On Friday, Detroit’s emergency manager, Kevyn Orr, filed a lawsuit on behalf of the city challenging the legitimacy of interest-rate swap contracts which were costing the city tens of millions of dollars per year. Swaps contracts come in many forms and can serve a variety of legitimate purposes.
However, they have also been implicated as a factor in currency crises, the long-term capital management crisis, and in the financial meltdown of 2007. After spending years trying to wind down such contracts he inherited from an acquisition, Warren Buffet famously labeled them “financial instruments of mass destruction.”
We normally associate these derivatives with the private sector and especially banking activity. This is misleading. They are sold widely and in a number of arenas. They are not an especially large part of urban fiscal policy. However, they are a factor in the bankruptcies of Jefferson County, Alabama (where Birmingham is located) and Stockton, California, as well as Detroit. In an extensive analysis published last year, the Detroit Free Press noted that the swaps contracts were a direct cause of the bankruptcy.
This contradicts almost all of the discussion of Detroit’s fiscal crisis. Instead, the city’s demographics, its unions, its crime, or its loss of manufacturing are predictably blamed. These are usually cited as causes despite the fact that many cities share these characteristics and are not bankrupt. This is not to say that the city did not face fiscal challenges or that it dealt with them appropriately. But getting to an $18 billion bankruptcy in a city with a legislated debt limit takes some finesse. The finesse was provided by Wall Street.
Kwame Kilpatrick, the city’s former mayor, purchased the contracts in order to get a cash infusion which prevented the layoff of 2,000 city workers. Importantly, because the swaps were not considered debt, they also enabled the city to circumvent the city’s debt limit of 10 percent of assessed property value. The contracts enabled the city’s mayor to act despite a lack of cash and borrowing authority. They also amounted to a bet that interest rates would rise. The city stood to make lots of money if they did. But the foreclosure crisis made a mockery of the city’s ability to foresee interest rate movements. The Federal Reserve has kept interest rates at historic lows since 2008, blowing a giant and recurrent hole in Detroit’s finances. It is now clear that a swap contract is leverage just as much as a bond is and should have been counted against the city’s debt limit.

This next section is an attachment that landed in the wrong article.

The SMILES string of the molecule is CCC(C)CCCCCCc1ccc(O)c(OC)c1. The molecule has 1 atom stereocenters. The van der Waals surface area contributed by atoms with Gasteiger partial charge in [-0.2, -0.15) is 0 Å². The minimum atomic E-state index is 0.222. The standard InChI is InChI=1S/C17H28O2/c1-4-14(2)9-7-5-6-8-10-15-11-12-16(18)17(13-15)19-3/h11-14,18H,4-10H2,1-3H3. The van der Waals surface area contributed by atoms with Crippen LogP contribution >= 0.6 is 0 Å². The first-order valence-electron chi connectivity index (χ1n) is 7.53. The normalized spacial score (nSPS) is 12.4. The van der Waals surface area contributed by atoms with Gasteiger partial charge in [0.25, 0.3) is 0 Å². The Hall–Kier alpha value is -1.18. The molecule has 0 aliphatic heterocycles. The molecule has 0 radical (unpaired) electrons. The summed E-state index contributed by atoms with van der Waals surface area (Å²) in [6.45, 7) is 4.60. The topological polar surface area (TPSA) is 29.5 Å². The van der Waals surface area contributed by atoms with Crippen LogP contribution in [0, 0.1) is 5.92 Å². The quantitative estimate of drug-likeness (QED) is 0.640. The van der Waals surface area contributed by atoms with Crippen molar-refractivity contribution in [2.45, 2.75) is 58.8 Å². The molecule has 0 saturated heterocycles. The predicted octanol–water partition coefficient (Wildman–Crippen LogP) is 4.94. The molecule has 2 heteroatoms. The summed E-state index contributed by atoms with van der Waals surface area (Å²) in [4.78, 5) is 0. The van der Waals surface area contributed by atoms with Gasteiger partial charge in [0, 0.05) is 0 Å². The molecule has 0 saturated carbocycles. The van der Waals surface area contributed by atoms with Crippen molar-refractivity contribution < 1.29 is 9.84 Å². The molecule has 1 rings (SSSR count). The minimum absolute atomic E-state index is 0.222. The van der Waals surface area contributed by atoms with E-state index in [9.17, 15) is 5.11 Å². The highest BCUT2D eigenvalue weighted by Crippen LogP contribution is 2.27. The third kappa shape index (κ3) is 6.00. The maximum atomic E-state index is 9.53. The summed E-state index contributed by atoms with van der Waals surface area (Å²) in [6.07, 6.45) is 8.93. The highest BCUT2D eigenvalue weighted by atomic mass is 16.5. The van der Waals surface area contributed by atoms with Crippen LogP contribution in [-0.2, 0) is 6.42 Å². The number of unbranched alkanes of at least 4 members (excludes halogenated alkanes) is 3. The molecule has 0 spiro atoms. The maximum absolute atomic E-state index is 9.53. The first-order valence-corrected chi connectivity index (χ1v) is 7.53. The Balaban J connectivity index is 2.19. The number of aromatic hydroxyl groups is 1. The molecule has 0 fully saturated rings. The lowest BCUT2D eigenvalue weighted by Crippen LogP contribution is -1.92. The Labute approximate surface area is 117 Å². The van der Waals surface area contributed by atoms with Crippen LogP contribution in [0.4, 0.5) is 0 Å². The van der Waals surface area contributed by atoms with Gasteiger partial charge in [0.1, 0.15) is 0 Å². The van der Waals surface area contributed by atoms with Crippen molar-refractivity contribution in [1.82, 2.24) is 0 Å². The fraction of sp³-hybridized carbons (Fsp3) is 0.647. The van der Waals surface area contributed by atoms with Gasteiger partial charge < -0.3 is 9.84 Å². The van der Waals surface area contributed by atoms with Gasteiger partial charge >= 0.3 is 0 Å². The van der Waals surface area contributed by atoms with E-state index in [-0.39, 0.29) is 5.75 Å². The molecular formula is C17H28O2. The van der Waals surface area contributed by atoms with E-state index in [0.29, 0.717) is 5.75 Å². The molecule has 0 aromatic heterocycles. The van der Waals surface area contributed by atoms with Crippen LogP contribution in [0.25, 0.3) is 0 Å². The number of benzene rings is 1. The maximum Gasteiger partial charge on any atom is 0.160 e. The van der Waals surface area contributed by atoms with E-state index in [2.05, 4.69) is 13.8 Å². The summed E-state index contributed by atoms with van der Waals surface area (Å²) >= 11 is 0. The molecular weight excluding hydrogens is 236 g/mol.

Blaming public sector unions or pensions for bankruptcies like Detroit’s is the same as blaming homeowners for the financial meltdown. The decisions were made by elected officials and Wall Street banks, yet neither is on the hook for the costs of those choices. Detroit would have been in crisis without the swaps contracts. But the crisis would not have required the same massive cuts to public services and pensions or the sale of valued public assets.
In Detroit, the bankruptcy mess is actually yielding a reason for optimism. Orr has worked tirelessly for months to place blame for fiscal problems on the pensions themselves rather than on the swaps contracts that used them as collateral. However, in suing to get the contracts invalidated Orr has fallen into line with the position that AFSCME, the union which represents city employees, has had all along.
The city’s suit argues that the contracts should be invalid because they illegally violated the city’s debt limits—an opinion that the judge in the bankruptcy case seems to share. The insurers of the contracts argue that they are clearly legally binding and have never been questioned in such a manner before. They are apparently untroubled that their success in court depends on convincing a bankruptcy judge that the money they are owed is not actually money they are owed.
If Orr wins it will set an important precedent that will limit the temptation for both parties to use the contracts. The suit will not resolve the dilemmas that confront American cities. Only significant changes in policy and legal authority can do that. But making it harder for banks and politicians to use financial products to circumvent legal authority benefits everyone.
(Photo by Ian Freimuth CC BY-NC-ND)